What was the key to Volcker’s success? The key is probably that everyone inside and outside the Fed was pretty clear on the objective the Fed was pursuing: bring down inflation. Everyone could also see that the actual policies followed—regardless of the framework under which they were implemented—were broadly consistent with that prime objective. The rest was sideshow.
For liftoff, I think the lesson is clear. The prime objective will be to make short-term rates go up. Most informed economists agree that the Fed has the tools to do this. That is, some combination of the array of tools available to the Fed can get the job done. And the details? Will the federal funds rate stay near the middle of the announced target range? Will the ranges have to be widened to accomplish this goal? Will the parameters of the overnight reverse repurchase agreement facility have to be adjusted? I don’t know the answers to any of these questions, but if the Volcker case is any indicator, the operational details of implementing this unique transition may at times look quite messy. In the famous modal scenario, however, rates will go up, and the rest will largely be forgotten.
I will admit that I have floated this argument in many circles, and one common refrain is that today is different due to social media, the round-the-clock news coverage, and the hyper-critical Congress. Perhaps these are first-order considerations. Perhaps because of twitter, the Fed must not only achieve the objective, but also achieve it gracefully. If so, we may be doomed.
But I think not. To fill out the modal scenario, the FOMC will emphasize that raising the level of short-term rates is the prime objective and that it has the tools to achieve this. Various adjustments to the particular manipulation of tools will be made, presumably amid a firestorm of blog posts and nasty congressional hearings. And rates will rise, and we will all turn to the next subject.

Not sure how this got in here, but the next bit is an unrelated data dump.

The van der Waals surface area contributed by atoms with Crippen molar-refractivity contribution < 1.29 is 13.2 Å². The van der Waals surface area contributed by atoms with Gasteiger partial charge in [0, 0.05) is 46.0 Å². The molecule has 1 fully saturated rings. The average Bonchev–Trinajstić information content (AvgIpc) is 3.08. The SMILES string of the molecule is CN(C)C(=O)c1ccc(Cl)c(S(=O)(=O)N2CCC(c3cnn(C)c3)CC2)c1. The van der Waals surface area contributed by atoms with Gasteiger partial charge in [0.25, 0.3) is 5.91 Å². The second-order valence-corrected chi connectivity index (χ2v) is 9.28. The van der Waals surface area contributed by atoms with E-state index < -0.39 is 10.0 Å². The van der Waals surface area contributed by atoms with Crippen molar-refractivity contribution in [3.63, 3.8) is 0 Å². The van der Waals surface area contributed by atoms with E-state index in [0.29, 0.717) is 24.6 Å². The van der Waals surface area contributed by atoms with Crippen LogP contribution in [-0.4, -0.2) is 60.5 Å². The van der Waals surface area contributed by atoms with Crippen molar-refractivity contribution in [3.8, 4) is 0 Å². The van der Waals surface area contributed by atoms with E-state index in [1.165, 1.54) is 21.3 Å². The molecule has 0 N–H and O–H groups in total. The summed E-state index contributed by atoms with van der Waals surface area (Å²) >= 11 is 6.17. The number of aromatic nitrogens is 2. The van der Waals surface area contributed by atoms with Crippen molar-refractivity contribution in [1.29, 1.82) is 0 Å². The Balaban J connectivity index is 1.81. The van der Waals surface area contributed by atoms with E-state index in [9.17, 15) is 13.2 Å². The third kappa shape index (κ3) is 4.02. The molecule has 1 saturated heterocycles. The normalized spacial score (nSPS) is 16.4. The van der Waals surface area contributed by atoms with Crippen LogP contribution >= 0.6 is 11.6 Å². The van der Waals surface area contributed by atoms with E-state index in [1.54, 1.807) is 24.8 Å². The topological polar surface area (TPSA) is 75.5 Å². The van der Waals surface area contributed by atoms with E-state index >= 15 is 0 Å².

A note of caution: there are many ways that events in the world could derail this modal scenario, just as the debt crisis replaced disinflation on center stage for Volcker. But that is another subject.
1.Disinflation obviously had many precedents, but this event is probably as close as we can come to unprecedented. In many ways, what is now called the Great Inflation was a unique worldwide phenomenon, and there were certainly unique features to ending it. [back]
2.Robert Hetzel, Monetary policy in the early 1980s. Economic Review, Federal Reserve Bank, March/April 1986. [back]
3.For example, in “A Map for the Road from Dunkirk,” [New York Times, March 21, 1982, as quoted by Hetzel] Nordhaus argued,
The first, step [of a new economic policy] would be to bring down the curtain on the disastrous monetarist experiment of the last two years. The Federal Reserve should be directed to cease and desist its mechanical monetary targeting and to set monetary policy with an eye to inflation and unemployment… At the same time, the Fed should overhaul its operating procedures. The techniques of emphasizing supply of bank reserves rather than interest rates since October 1979 has produced greater volatility of both interest rates and the money supply.
Note to the New York Times headline writers: if I have my history right, a map to the road from Dunkirk was not the issue; perhaps “A chart for sailing from Dunkirk.”[back]
4.With Bryon Higgins (a responsible adult), I threw my naive 2 cents worth in on the topic of redefining money: Bryon Higgins and Jon Faust, NOW’s and Super NOW’s: Implications For Defining and Measuring Money, Economic Review, Federal Reserve Bank of Kansas City, January 1983.[back]